KARNATAKA

Rare land snails found in Western Ghats

M. Raghuram

BANGALORE: The research co-ordinates of the All India Co-ordinated Project Taxonomy (AICOPTX) in the Western Ghats have reported that they have registered 190 species of land snails and one of them was Cremenoconchus which was the only snail whose origin was traced to the sea.

The AICOPTX unit working in the southern belt of the Western Ghats headed by N.A. Madhyastha has named it as Cremenoconchus Dwaraki Dr. Madhyastha told The Hindu that “it belonged to Litto Rinidae family of snails. Since it was found in the marine waters it went to prove that the Western Ghats was under the sea and sustained the theory of Pangaea. The Cremenoconchus is called the ‘Gondwana Relic’, according to Dr. Madhyastha.

He said the genus of this species found in the Western Ghats was stated to be 80 to 100 million years old.

Dr. Madhyastha said the genus was found at Hulikal Ghat in Kanataka and Khandala in Maharashtra.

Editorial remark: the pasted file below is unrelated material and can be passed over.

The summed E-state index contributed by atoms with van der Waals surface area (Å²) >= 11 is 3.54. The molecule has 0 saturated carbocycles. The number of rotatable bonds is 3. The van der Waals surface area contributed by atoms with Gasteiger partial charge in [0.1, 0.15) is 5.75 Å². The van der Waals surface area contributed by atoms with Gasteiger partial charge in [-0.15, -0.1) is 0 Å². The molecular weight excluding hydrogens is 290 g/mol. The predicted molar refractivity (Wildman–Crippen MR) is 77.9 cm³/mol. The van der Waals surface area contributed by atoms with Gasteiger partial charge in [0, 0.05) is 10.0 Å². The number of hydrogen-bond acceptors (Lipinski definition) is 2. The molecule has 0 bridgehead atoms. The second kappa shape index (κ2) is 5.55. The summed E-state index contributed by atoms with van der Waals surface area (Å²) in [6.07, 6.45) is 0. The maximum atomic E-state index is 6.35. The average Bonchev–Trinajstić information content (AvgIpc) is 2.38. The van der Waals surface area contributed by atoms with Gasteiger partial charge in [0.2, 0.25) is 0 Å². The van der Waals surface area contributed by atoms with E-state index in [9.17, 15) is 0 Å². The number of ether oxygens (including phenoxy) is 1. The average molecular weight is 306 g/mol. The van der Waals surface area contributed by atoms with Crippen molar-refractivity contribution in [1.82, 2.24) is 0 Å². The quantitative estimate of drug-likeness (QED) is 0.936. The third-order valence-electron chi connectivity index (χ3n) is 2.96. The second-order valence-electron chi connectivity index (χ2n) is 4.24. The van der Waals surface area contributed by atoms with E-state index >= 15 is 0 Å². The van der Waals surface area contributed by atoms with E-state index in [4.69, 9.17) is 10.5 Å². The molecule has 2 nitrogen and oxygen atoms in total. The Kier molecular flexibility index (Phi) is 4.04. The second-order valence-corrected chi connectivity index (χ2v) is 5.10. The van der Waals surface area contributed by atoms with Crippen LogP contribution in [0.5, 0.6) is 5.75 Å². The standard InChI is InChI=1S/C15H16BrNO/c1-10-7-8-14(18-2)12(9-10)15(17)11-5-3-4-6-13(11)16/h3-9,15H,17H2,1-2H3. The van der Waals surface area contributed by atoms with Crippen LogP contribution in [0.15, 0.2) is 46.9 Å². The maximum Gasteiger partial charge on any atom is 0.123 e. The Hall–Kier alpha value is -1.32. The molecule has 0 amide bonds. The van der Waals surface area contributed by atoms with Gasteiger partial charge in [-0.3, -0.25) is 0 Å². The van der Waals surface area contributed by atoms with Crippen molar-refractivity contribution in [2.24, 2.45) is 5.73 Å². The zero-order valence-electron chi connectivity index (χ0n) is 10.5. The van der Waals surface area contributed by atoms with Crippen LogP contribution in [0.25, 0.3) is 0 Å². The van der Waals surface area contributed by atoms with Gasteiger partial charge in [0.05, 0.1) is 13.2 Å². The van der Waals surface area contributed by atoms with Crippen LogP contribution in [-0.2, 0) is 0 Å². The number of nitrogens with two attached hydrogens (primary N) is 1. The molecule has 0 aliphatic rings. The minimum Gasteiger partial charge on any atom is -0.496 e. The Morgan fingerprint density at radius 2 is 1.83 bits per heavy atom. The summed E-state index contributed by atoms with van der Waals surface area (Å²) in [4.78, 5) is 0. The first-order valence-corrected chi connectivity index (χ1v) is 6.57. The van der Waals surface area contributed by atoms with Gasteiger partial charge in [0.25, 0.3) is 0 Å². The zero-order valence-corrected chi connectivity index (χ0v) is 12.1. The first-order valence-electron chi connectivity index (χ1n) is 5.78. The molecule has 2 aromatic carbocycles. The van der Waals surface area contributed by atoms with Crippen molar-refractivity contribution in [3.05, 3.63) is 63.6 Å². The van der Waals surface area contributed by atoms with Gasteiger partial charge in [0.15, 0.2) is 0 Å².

The last registry on land snails was done a century ago by the British. It was called “Fauna of British India”, Dr. Madhyastha said the researchers then were unable to locate various species in the Western Ghats that stretched to a distance of 1,600 km. The forests were much denser those days and the researchers might not have had access to interior areas and might have missed many other species. But in the recent years, many dense forests had opened up and many species were available for sampling.

“I could go to areas where the British experts could not go a 100 years ago and see and sample many more types of snails” Dr. Madhyastha said.

He said “in the genus of Cremonoconchus I have seen a high propensity to survive even in the most hostile conditions and out of its natural habitat. Perhaps with the biotechnology tools available in the modern science it was possible to isolate the genes and use them in some applications in the future”.

He said these small animals need to be brought under a regular biodiversity protection programme. “The largest number of extinction has been in molluscs and slugs as they were slow moving which made their habitat smaller and any sudden imbalance or alteration in the habitat will destroy their existence,” he added. Dr. Madhyastha said the Fauna of British India had 240 species and many of them were not found now which might be partly due to extinction or due to erroneous sample collection or due to the fact that the collection protocol was too scanty.

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